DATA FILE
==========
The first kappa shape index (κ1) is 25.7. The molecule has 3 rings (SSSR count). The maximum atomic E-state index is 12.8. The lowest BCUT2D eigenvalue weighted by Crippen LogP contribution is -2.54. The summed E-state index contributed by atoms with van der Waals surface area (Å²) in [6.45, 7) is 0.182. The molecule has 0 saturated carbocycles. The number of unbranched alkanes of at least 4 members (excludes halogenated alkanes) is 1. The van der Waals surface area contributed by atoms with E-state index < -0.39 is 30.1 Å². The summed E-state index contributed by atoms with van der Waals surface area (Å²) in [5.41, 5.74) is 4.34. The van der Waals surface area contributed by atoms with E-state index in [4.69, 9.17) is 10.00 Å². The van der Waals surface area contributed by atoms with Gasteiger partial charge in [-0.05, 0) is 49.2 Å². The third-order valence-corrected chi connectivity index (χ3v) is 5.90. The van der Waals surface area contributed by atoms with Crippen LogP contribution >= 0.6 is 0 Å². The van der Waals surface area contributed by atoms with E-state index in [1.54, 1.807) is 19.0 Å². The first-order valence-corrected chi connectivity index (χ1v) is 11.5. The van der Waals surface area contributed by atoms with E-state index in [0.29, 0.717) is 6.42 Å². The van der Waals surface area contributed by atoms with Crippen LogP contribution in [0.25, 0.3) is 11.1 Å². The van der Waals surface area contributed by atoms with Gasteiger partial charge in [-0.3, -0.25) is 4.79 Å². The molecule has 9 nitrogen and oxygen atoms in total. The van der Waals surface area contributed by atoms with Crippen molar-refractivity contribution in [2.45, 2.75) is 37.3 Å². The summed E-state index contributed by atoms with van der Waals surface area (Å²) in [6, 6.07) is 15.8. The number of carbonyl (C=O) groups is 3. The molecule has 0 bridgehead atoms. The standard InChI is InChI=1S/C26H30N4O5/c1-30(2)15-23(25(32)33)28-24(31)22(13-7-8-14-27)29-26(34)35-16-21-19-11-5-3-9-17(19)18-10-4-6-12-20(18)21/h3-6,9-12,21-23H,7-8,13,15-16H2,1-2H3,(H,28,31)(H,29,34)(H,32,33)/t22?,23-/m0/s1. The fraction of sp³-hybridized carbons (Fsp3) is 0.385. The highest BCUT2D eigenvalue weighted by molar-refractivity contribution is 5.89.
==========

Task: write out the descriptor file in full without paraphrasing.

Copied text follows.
The first kappa shape index (κ1) is 25.7. The molecule has 3 rings (SSSR count). The maximum atomic E-state index is 12.8. The lowest BCUT2D eigenvalue weighted by Crippen LogP contribution is -2.54. The summed E-state index contributed by atoms with van der Waals surface area (Å²) in [6.45, 7) is 0.182. The molecule has 0 saturated carbocycles. The number of unbranched alkanes of at least 4 members (excludes halogenated alkanes) is 1. The van der Waals surface area contributed by atoms with E-state index < -0.39 is 30.1 Å². The summed E-state index contributed by atoms with van der Waals surface area (Å²) in [5.41, 5.74) is 4.34. The van der Waals surface area contributed by atoms with E-state index in [4.69, 9.17) is 10.00 Å². The van der Waals surface area contributed by atoms with Gasteiger partial charge in [-0.05, 0) is 49.2 Å². The third-order valence-corrected chi connectivity index (χ3v) is 5.90. The van der Waals surface area contributed by atoms with Crippen LogP contribution >= 0.6 is 0 Å². The van der Waals surface area contributed by atoms with E-state index in [1.54, 1.807) is 19.0 Å². The first-order valence-corrected chi connectivity index (χ1v) is 11.5. The van der Waals surface area contributed by atoms with E-state index in [0.29, 0.717) is 6.42 Å². The van der Waals surface area contributed by atoms with Crippen LogP contribution in [0.25, 0.3) is 11.1 Å². The van der Waals surface area contributed by atoms with Gasteiger partial charge in [-0.3, -0.25) is 4.79 Å². The molecule has 9 nitrogen and oxygen atoms in total. The van der Waals surface area contributed by atoms with Crippen molar-refractivity contribution in [2.45, 2.75) is 37.3 Å². The summed E-state index contributed by atoms with van der Waals surface area (Å²) in [6, 6.07) is 15.8. The number of carbonyl (C=O) groups is 3. The molecule has 0 bridgehead atoms. The standard InChI is InChI=1S/C26H30N4O5/c1-30(2)15-23(25(32)33)28-24(31)22(13-7-8-14-27)29-26(34)35-16-21-19-11-5-3-9-17(19)18-10-4-6-12-20(18)21/h3-6,9-12,21-23H,7-8,13,15-16H2,1-2H3,(H,28,31)(H,29,34)(H,32,33)/t22?,23-/m0/s1. The fraction of sp³-hybridized carbons (Fsp3) is 0.385. The highest BCUT2D eigenvalue weighted by molar-refractivity contribution is 5.89.